Rena Shipping Disaster
Rena Shipping Disaster
Banning the toxic oil dispersant chemical Corexit, that was used initially following the Rena grounding, would be very positive. However, it is even more important to learn from Rena and put in place strategies to avoid future ship founderings that cause oil spills. What is needed are "Dedicated Shipping Lanes".
The jurisdiction of the Bay of Plenty Regional Council extends 40- 50km offshore, and pressure needs to be applied to protect our coastal waters from future shipping disasters. "Dedicated Shipping Lanes" would effectively create Sea Traffic Control, whereby a prescribed seaway on the shipping charts is mapped for shipping that the ship masters must follow. Dedicated Shipping Lanes would mean that careless captains could no longer chart their own course along the beautiful Bay of Plenty coastline taking short cuts, as happened with the Rena, and also with Costa Concordia (Mediterranean) and Mikhail Lermontov (Marlborough Sounds). Dedicated Shipping Lanes also have the bonus of slowing the ships down as they traverse the prescribed shipping seaway.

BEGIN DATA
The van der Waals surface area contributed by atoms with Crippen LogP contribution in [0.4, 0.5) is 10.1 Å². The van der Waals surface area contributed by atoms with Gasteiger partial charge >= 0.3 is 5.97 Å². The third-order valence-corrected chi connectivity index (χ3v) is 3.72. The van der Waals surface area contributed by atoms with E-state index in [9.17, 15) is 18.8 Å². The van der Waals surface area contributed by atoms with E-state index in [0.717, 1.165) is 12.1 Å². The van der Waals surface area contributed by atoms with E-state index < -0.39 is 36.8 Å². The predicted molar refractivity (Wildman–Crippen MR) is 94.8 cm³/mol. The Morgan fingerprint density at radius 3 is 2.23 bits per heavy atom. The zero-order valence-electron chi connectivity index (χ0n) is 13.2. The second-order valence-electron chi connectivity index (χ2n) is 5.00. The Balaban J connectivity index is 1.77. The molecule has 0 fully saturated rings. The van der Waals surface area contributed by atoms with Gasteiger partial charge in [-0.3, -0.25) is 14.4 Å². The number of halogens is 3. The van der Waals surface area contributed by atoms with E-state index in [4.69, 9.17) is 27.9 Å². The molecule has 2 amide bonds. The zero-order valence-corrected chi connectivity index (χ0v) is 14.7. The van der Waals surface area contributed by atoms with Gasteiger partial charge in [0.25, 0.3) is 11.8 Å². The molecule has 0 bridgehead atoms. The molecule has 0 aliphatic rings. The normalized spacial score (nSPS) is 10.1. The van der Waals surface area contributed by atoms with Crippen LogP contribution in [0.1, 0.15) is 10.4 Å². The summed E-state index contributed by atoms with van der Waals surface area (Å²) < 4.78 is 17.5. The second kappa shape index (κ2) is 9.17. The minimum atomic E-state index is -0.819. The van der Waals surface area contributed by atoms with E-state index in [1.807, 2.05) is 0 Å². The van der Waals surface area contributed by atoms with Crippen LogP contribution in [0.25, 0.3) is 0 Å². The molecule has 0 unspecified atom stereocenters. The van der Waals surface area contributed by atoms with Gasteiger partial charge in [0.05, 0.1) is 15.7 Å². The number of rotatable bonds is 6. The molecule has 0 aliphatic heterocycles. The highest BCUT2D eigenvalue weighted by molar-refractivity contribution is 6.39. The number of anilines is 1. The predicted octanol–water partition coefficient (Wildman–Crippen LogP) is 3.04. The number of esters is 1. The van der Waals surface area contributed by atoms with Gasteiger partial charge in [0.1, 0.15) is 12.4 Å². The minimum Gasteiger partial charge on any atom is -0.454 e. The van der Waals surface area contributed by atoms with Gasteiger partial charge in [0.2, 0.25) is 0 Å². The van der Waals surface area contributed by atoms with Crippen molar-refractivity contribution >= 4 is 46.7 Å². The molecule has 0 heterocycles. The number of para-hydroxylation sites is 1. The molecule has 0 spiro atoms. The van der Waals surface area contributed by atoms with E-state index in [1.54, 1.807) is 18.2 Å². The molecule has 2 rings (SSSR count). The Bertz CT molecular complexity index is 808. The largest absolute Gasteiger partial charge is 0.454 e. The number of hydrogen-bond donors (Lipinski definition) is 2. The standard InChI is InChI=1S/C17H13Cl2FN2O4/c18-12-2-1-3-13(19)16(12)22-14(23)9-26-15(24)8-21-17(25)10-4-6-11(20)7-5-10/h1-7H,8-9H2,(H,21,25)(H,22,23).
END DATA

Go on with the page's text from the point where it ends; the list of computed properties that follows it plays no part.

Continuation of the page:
Our Bay of Plenty Coastline is too precious and of rich diodiversity to put at risk for the future. The ship visit numbers, to the highly successful Port of Tauranga - New Zealands busiest port, are going to continue to increase. To not learn from Rena and put in place strategies to insulate business and the environment from future shipping disasters, would be foolish.
As a candidate for the Bay of Plenty Regional Council, I am calling for the immediate removal of Corexit from the Councils' storage facility, and immediate negotiations with Government for the creation of "Dedicated Shipping Lanes" along the Bay of Plenty Coastline.
Candidate Bay of Plenty Regional Council - Western Bay Constituency
Tim Short was at the "Line in the Sand" protest to ban Corexit at Mount Maunganui Beach, 28th September 2013.
Tim Short has provided over 500 hours following Rena, at the Incident Command Centre organising Wildlife Teams, and in the field from the Coromandel to Cape Runaway, recovering oiled wildlife. Tim was involved in the rehabilitated Little Blue Penguin releases and one of only ten Bay of Plenty folk invited to contribute at the official Rena Debrief at Massey University May 2012. Tim continues to be involved with the nocturnal Post Rena Little Blue Penguin monitoring around Tauranga.